Himalayan Journal vol.27
The Himalayan Journal
Vol.27

Publication year:
1966

Editor:
Dr K. Biswas
Index
  1. EDITORIAL
  2. DEVELOPMENT OF MOUNTAINEERING IN THE HINDU KUSH
    (ADOLF DIEMBERGER)
  3. WITH THE ROYAL AIR FORCE ON DHAULAGIRI IV
    (J. O. M. ROBERTS)
  4. THE GERMAN HIMALAYAN EXPEDITION, 1965
    (GUNTER HAUSER)
  5. THE FIRST ASCENT OF TIRSULI
    (CHANCHAL MITRA)
  6. BEYOND THE ROHTANG
    (DAN TAYLOR)
  7. ACROSS THE SARA UMGA LA
    (ROBERT PETTIGREW)
  8. BRUCE'S SOLANG WEISSHORN
    (ROBERT PETTIGREW)
  9. MOMHIL SAR (24,090 FEET)
    (HORST SCHINDLBACHER)
  10. THE CLIMB OF MOUNT CHAMLANG, 1962
    (SEIKI NAKANO)
  11. A BOTANICAL EXPEDITION TO THE SUBANSIRI DIVISION OF THE NORTH-EAST FRONTIER AGENCY
    (PATRICIA COX)
  12. KINNAUR, 1966
    (SUMAN DUBEY)
  13. ASCENT OF NANDA KHAT, 1961
    (B. P. BANERJI)
  14. LANGTANG LIRUNG, 1964
    (PETER TAYLOR)
  15. THE HANUMAN EXPEDITION
    (A. R. CHANDEKAR)
  16. DHAULAGIRI II
    (HIROSHI SUGITA)
  17. CHATURANGI EXPEDITION, 1966
    (SUJIT BOSE)
  18. KHINYANG CHHISH, 1965
    (DR. H. SHIRAKI)
  19. GLACIO-METEOROLOGY ON MT. EVEREST IN 1 963 THE KHUMBU GLACIER OF CHOMOLONGMA IN NORTH-EASTERN NEPAL
    (MAYNARD M. MILLER)
  20. EXPEDITIONS AND NOTES
  21. OBITUARY
  22. BOOK REVIEWS
  23. CLUB PROCEEDINGS, 1966
  24. THE HIMALAYAN CLUB

THE CLIMB OF MOUNT CHAMLANG, 1962

SEIKI NAKANO

Sketch-map of Mount Chamlang

Sketch-map of Mount Chamlang



MOUNT Chamlang (7,319 m.) in Eastern Nepal lies about 10 km. south-west of Makalu, and is situated on the eastern wall of the Hongu Valley-‘Chamlang' means ‘big bird flapping wings' in the native language. Indeed, peaks of the Chamlang range extend in the sky like a huge white screen, and sometimes one imagines a white monster bird fully spreading its wings. The New Zealand Alpine Club's Himalayan Expedition of 1954 led by Sir E. Hillary,[1] and the Mount Chamlang Survey Expedition of 1955[2] undertaken by N. D. Hardie (with A. J. Macdonald) after he left the successful Kangchenjunga Expedition reported the difficulty of climbing Chamlaflg. However, after studying notes, maps, photographs and Harctie's letter from New Zealand, the Academic Alpine Club of Hofckaido (A.A.C.H.) decided to attempt Chamlang from the west in 1962.[3]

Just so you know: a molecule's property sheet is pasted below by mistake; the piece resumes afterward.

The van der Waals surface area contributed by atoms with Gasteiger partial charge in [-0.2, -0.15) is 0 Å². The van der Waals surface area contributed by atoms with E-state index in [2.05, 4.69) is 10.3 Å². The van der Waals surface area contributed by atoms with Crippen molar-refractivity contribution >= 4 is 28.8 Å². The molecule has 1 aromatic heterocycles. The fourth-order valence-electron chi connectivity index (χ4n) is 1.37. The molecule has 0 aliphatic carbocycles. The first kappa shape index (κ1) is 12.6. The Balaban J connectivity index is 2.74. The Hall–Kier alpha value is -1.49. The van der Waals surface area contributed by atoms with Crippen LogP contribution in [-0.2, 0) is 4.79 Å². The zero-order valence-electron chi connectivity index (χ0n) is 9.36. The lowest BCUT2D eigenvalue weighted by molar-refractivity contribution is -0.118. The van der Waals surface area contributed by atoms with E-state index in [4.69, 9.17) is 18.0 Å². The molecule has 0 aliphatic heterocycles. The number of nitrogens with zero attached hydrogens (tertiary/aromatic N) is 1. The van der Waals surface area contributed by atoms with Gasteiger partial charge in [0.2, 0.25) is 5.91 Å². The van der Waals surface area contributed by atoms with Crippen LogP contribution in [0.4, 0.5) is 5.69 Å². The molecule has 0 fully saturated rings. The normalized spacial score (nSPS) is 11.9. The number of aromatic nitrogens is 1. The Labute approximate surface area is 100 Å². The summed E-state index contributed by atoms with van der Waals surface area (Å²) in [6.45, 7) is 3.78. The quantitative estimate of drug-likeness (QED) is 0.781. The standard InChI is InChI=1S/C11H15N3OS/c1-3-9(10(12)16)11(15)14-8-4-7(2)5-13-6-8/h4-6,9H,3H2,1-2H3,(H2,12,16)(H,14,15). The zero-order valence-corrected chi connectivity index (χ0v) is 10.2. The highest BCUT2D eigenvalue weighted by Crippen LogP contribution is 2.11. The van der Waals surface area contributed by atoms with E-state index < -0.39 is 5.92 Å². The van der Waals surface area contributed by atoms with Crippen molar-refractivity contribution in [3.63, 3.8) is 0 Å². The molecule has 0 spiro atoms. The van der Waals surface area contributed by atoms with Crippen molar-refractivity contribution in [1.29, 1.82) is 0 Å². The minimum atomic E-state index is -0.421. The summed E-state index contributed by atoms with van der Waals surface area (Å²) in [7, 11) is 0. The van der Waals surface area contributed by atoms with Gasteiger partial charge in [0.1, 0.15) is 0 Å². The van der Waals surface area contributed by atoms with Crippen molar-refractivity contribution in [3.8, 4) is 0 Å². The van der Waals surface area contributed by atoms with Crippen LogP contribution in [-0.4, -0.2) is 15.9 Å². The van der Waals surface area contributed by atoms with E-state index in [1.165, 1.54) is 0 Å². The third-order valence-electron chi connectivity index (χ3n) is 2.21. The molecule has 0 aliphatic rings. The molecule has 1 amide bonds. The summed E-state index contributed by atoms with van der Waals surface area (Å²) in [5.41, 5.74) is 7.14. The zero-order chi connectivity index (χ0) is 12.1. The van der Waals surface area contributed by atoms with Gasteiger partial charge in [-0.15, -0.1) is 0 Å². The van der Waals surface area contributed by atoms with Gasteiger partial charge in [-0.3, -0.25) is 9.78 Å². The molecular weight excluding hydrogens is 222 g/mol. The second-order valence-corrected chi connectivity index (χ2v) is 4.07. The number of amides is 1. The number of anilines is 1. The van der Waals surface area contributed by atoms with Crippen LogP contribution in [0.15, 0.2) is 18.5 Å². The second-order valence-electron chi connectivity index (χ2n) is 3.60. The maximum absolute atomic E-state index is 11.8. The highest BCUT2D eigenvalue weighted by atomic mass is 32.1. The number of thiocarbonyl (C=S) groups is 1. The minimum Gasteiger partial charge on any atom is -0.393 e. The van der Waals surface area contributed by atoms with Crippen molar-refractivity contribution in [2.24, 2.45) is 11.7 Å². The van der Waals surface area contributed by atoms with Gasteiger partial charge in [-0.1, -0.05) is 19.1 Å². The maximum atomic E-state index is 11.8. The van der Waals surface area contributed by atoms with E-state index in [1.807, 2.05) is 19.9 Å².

The composition of our party was as follows: (1) Dr. Seiki Nakano (Expedition Leader and Doctor, age 57), (2) Takeo Okamoto (Assistant Leader, age 30), (3) Susumu Kobayashi (age 29), (4) Toshikazu Nagamitsu (age 29), (5) Hisashi Kukimura (age 26), (6) Soh Anma (age 25) and (7) Yoshihiro Suzuki (age 24). Although none of us had taken j^art in any expedition to the Himalayas before, we were experienced in climbing our home mountains in severe winter. In Nepal we were joined by Manik Tuladahr (Liaison Officer), Pasang Phutar III (Sirdar) and four other Sherpas.

Expedition affairs having been arranged to our satisfaction, we left Japan by air on March 21, 1962, arriving in Calcutta the next day. There was trouble and delay in clearing our equipment in India and Nepal. Eventually we started travelling from Husule Hili near Dharan Bazar on April 17 with about 100 porters to carry the expedition's baggage. The party marched through Dhankuta, Tumilingtar and Dingla, to Gudel where we arrived on April 25. We enjoyed the journey through the lovely land of Nepal. It was exciting when we caught our first sight of Chamlang and Makalu on April 22 from a hill near Tumilingtar. At Gudel, all porters were replaced by new ones and we proceeded up the Hongu Khola[4] to set up Base Camp. There was much snow along the difficult route and it sleeted or snowed every afternoon. We crossed five mountain passes which are from 4,000 m. to 4,500 m. high. Many porters dropped out and we had to make repeated trips with the remaining ones to carry the whole baggage. It was planned to establish Base Camp in one week, but in fact we spent two weeks on account of bad weather and the dangerous trail.